“I did not expect to see you here,” observes Mrs. A. to Mrs. B. on the landing-place leading to Lady F’s. ball-room, which neither has any chance of entering for the next half hour. “I dare say not;  this is the first time I ever ventured here. But, to say the truth, I want to show people I am in town, without the bore of sending round my cards.” “How old Lady Maria is grown! And what in the world does she mean by coming out so soon? It is very little more than a year since she lost her husband.” “If you had such lumber to dispose of as four ugly daughters, you would ‘take no note of time,’ as far as the forms of widowhood are concerned.” “And there is the bride, Lady Mary Grubb! In my time people did not allow the world to encroach upon their honeymoon!” “But you see she has forfeited caste by marrying a parvenu, and loses no time in showing people that the creature has less of the shop about him than might be expected.” “And her mother, the marchioness, I protest!” “Of course. She is very wise to put a good face on this awkward business of her eldest daughter.” “And poor Mrs. Partlet—taking care that her great, gawky, silly son, does not commit himself by blundering into the nets of the marrying young ladies.” “And Lady Helena watching her husband’s flirtation with Mrs. Tomtit, while her eye-glass actually trembled with jealous fury!” “And little Clara Fidget, trying to find out by what vile designing damsel Lord Charles has been kidnapped away from her.” “There is scarcely any one here to-night,” cries Mrs. A., standing aside a moment, to make way for the crowd, which has already torn away a yard of her sabots. “What can you expect in a house where they ask every body. Lady F. is in the popularity line. She invites whole families—from the great grandmother in her diamond stomacher, to the open-mouthed hobbledehoy in loose nankins, at home for his Easter holidays.” “It is a great impertinence in people to inflict one with an indiscriminate mob. I shall never come here again. Ah! Colonel de Hauteville, I see you have struggled through the billows. What chance have we of getting into the ballroom.” “Luckily, for you, very little. It is a very bad ball—hardly a face one knows.” “Sir William, you have been dancing, I perceive?” “There is no other way of getting room to stir in a crowd of this sort. I was obliged to ask one of Lady F’s. daughters to waltz, to escape from between two great fat women, who were squeezing me into gold-beater’s skin. Dunbar! How are you?” “How am I? why, very much bored, of course. What shall we do? Is there a supper?” “Not such a one as a Christian man should venture on. Let us go to Crockford’s.” “With all my heart. Make haste. Lady P. will be laying violent hands on you, and wanting you to dance.” “If I do, &c. &c. &c.”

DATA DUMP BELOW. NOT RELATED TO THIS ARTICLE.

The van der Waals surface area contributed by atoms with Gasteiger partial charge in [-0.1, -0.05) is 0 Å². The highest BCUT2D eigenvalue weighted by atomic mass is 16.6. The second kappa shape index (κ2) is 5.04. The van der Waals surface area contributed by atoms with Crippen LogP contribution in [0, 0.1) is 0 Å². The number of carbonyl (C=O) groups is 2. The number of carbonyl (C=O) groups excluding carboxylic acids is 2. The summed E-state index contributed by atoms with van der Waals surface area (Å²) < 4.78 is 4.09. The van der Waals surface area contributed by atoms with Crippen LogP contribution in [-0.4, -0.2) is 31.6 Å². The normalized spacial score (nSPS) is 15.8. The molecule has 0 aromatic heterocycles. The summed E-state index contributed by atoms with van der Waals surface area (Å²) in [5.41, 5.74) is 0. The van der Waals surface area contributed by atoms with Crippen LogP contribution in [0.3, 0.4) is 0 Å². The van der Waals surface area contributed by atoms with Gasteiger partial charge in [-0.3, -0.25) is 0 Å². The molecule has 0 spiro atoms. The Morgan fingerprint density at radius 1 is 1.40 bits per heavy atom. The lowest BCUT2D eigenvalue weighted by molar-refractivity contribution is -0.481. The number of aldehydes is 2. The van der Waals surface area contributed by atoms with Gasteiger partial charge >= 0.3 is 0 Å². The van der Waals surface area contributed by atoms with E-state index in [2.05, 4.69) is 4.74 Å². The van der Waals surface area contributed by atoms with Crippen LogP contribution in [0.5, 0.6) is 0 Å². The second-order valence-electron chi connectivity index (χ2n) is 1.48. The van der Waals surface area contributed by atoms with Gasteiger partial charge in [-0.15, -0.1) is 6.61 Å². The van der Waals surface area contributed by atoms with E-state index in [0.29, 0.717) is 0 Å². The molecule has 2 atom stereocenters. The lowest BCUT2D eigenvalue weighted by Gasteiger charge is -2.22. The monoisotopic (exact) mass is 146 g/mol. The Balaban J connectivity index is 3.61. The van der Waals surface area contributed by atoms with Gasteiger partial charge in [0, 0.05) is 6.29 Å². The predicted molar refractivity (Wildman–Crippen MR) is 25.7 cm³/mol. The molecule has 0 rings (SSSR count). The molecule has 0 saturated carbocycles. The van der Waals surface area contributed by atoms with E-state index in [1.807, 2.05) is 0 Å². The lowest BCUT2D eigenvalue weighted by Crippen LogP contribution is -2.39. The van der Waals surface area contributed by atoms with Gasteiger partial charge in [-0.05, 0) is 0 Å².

In nine cases out of ten, such, or such like, is the dialogue of the very people who have passed two hours between dinner and dressing time yawning on a sofa, lest they should be betrayed into going unfashionably early—who have endured for another hour the pains and penalties of being laced, curled, rouged, stuck with a paper of pins, and fidgetted by the difficult coalition of three dozen hooks-and-eyes, in order to do honour to the assembly; and who, at last, insist on dragging two unoffending quadrupeds, and two or three wretched domestics, out of their beds in “the sweet o’ the night,” in order that they may be seen and see, by candlelight, a crowd of idle men and women of fashion, whom they may see by daylight any day in the week. Yet hence the poor are clothed, the mean are fed; and the philosophy of the ball-room compels us to acknowledge, that of the persons thus occupied, very few are capable of employing themselves to better purpose.